People want to participate in philanthropy. It makes sense; you see an injustice or someone struggling and you want to help them. All over the world, people face hardships. In some places, poverty and natural disasters are so harmful that millions of people are affected and need immediate aid. Sometimes, an area is simply downtrodden and could benefit from certain supplies or some kind of other assistance. In order to serve these needs, many people travel outside of the United States to help out in foreign countries; this trend is often called voluntourism. It’s a pastime that’s grown significantly in the last few years, especially amongst younger people, even though traveling to other countries to provide aid is not a novel concept.

Different types of voluntourism

Usually, this term applies to young adults going on missions trips or with a specific organization to a foreign country to help out with something, such as babysitting, providing needed items, or helping to construct buildings. However, I’d like to also apply the term to other types of philanthropic travel, such as Doctors Without Borders or those who travel to give aid after a natural disaster strikes. Sometimes, people do not even leave the United States for voluntourism.

There are many ways you can go about volunteering in another country or far away in your own country; maybe you live there for a study abroad program and are involved with a local charity or maybe a recent natural disaster struck an area and you went to provide emergency medical assistance. Many people go with a school program or youth group for a matter of a couple of weeks and help locals with smaller scale tasks and then leave. You can provide philanthropy in another country for a few hours, days, or even a few years in some cases. The types of voluntourism are as different as the people participating in them; people of all ages, backgrounds, and skill levels.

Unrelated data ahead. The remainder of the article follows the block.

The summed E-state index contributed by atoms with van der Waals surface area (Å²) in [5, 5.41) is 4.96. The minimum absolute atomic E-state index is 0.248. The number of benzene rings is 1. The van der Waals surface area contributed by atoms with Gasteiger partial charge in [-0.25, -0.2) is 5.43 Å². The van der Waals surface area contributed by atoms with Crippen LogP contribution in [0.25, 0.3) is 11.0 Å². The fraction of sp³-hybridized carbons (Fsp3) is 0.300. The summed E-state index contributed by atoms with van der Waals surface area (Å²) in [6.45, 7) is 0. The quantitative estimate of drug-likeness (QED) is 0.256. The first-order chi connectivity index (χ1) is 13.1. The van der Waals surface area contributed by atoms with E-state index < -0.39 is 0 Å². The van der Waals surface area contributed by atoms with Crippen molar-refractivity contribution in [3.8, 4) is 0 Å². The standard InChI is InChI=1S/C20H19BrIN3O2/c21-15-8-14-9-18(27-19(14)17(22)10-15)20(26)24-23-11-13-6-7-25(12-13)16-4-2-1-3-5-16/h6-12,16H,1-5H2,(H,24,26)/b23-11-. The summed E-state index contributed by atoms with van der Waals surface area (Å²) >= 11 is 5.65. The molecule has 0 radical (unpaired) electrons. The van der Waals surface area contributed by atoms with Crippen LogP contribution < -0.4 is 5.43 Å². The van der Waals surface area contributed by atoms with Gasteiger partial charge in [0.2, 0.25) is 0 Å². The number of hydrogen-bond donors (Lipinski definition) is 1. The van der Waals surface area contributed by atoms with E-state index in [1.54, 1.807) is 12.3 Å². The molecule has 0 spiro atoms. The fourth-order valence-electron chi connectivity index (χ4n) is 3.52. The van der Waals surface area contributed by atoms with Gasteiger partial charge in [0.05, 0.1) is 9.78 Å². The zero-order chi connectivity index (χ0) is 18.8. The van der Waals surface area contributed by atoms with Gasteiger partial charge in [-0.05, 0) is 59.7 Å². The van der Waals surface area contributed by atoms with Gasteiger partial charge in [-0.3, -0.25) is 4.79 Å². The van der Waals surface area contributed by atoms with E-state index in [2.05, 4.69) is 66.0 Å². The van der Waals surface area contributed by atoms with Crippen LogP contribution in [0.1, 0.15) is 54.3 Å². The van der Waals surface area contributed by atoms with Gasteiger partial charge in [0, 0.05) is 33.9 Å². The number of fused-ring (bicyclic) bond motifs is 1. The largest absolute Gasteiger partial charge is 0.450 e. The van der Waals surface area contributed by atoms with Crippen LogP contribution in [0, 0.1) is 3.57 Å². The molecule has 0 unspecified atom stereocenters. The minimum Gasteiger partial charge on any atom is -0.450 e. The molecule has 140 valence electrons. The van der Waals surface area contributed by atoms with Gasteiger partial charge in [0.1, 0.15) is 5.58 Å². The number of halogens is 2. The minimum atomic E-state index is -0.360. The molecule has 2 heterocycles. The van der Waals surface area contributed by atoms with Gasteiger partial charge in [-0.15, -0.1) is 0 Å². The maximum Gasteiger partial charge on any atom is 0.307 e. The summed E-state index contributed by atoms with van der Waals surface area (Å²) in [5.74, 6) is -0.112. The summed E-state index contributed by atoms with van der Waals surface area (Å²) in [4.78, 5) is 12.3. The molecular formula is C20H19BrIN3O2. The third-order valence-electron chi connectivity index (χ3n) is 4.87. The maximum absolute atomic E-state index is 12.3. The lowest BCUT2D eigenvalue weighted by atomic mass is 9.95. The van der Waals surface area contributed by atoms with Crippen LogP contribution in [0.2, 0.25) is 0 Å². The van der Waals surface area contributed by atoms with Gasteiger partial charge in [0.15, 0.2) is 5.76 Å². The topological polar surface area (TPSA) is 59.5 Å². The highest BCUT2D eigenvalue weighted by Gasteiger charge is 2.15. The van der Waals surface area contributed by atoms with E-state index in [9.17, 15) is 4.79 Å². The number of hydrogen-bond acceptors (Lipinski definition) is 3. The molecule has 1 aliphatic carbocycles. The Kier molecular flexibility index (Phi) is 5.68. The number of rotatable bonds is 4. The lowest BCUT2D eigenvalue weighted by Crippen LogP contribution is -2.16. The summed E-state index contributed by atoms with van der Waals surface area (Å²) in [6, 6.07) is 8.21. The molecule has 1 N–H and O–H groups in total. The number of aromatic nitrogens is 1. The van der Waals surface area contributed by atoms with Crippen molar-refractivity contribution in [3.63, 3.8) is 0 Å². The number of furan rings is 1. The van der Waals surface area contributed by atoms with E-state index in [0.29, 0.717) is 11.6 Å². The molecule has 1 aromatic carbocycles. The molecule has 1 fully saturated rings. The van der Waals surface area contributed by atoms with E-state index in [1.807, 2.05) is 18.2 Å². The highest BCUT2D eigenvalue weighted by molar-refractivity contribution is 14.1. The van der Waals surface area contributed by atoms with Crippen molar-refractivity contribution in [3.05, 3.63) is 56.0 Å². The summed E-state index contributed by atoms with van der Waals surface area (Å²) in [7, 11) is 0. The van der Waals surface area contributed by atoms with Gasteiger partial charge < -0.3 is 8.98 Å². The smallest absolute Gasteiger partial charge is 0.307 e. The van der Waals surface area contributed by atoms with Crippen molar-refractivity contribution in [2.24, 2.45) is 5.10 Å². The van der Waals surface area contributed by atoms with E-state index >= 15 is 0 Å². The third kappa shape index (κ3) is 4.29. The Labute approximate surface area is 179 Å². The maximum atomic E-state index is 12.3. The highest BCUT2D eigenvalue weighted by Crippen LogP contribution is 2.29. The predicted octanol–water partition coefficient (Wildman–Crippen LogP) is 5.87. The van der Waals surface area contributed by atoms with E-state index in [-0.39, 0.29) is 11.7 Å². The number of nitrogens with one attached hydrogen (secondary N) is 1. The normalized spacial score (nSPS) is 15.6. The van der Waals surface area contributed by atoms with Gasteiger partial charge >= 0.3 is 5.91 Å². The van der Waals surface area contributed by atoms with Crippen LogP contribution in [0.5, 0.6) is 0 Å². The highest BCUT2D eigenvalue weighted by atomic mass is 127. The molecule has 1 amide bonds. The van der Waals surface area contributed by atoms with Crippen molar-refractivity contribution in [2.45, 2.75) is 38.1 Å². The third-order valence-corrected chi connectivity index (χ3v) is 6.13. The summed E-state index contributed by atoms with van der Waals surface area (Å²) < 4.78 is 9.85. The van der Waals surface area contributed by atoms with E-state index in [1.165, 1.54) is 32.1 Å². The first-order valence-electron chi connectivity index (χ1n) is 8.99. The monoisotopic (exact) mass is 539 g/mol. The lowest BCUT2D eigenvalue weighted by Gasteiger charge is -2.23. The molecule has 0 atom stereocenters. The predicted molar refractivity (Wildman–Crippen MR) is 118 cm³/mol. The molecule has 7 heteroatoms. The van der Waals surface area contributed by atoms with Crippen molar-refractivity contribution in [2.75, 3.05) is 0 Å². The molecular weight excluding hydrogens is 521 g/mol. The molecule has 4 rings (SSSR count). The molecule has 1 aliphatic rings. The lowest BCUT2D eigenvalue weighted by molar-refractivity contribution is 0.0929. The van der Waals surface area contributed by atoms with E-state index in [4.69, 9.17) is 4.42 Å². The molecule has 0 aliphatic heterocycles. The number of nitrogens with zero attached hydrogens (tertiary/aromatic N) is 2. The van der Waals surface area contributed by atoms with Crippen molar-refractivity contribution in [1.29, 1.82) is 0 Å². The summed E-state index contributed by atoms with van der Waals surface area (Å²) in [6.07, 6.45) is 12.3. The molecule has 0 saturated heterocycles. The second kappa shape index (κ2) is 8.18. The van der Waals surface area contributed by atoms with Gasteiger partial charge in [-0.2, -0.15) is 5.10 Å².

Is it a good or bad thing?

There are a lot of heated arguments on this topic. Some people feel that no good can come from it while others are voluntourism’s ardent defenders. In my opinion, it can be a good and a bad thing, depending on how you do it and what organization you go through. A major issue is that many people go through a third party organization that sends people with limited training to help communities that seriously need resources. These third parties then pocket the money westerners pay to travel to the country instead of using it to help out the community.

Some people go on these voluntourism trips in order to add it to their resume, not actually caring whether they help the local people. Other people have virtually no training regarding the job they’ll be doing (such as erecting a building or helping in a school) and do not understand the local culture at all. In these instances, voluntourism can cause more harm than good.
If you have the proper training, such as a doctor who’s traveling to another country to help vaccinate or provide treatment for a preventable disease, this type of philanthropy is beneficial. If you’re going on a mission trip, but take time to educate yourself about the local culture and do not view what you’re doing as a vacation, voluntourism can be good. Do your research on the organization that’s sending you. If you are a responsible person, do your homework, and travel with the right mindset, traveling for philanthropy can be a good thing. However, it’s important that you’re aware of the issues that go along with it and do your best to educate yourself and others on how to avoid these pitfalls.